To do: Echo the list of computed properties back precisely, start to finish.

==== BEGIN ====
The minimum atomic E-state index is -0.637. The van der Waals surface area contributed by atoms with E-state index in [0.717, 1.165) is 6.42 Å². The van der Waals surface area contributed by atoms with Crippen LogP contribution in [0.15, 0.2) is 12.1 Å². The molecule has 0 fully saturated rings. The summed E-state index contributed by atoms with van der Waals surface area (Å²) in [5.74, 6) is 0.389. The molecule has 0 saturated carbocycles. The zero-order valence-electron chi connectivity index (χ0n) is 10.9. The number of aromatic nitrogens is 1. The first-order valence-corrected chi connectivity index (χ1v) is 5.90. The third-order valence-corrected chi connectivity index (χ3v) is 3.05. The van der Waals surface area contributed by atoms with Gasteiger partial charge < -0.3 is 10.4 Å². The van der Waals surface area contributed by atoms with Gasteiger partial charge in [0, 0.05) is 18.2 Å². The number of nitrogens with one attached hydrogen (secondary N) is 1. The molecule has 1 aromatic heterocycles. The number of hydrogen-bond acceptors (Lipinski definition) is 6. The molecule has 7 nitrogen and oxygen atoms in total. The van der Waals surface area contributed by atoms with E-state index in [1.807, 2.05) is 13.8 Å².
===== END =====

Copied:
The minimum atomic E-state index is -0.637. The van der Waals surface area contributed by atoms with E-state index in [0.717, 1.165) is 6.42 Å². The van der Waals surface area contributed by atoms with Crippen LogP contribution in [0.15, 0.2) is 12.1 Å². The molecule has 0 fully saturated rings. The summed E-state index contributed by atoms with van der Waals surface area (Å²) in [5.74, 6) is 0.389. The molecule has 0 saturated carbocycles. The zero-order valence-electron chi connectivity index (χ0n) is 10.9. The number of aromatic nitrogens is 1. The first-order valence-corrected chi connectivity index (χ1v) is 5.90. The third-order valence-corrected chi connectivity index (χ3v) is 3.05. The van der Waals surface area contributed by atoms with Gasteiger partial charge < -0.3 is 10.4 Å². The van der Waals surface area contributed by atoms with Gasteiger partial charge in [0, 0.05) is 18.2 Å². The number of nitrogens with one attached hydrogen (secondary N) is 1. The molecule has 1 aromatic heterocycles. The number of hydrogen-bond acceptors (Lipinski definition) is 6. The molecule has 7 nitrogen and oxygen atoms in total. The van der Waals surface area contributed by atoms with E-state index in [1.807, 2.05) is 13.8 Å².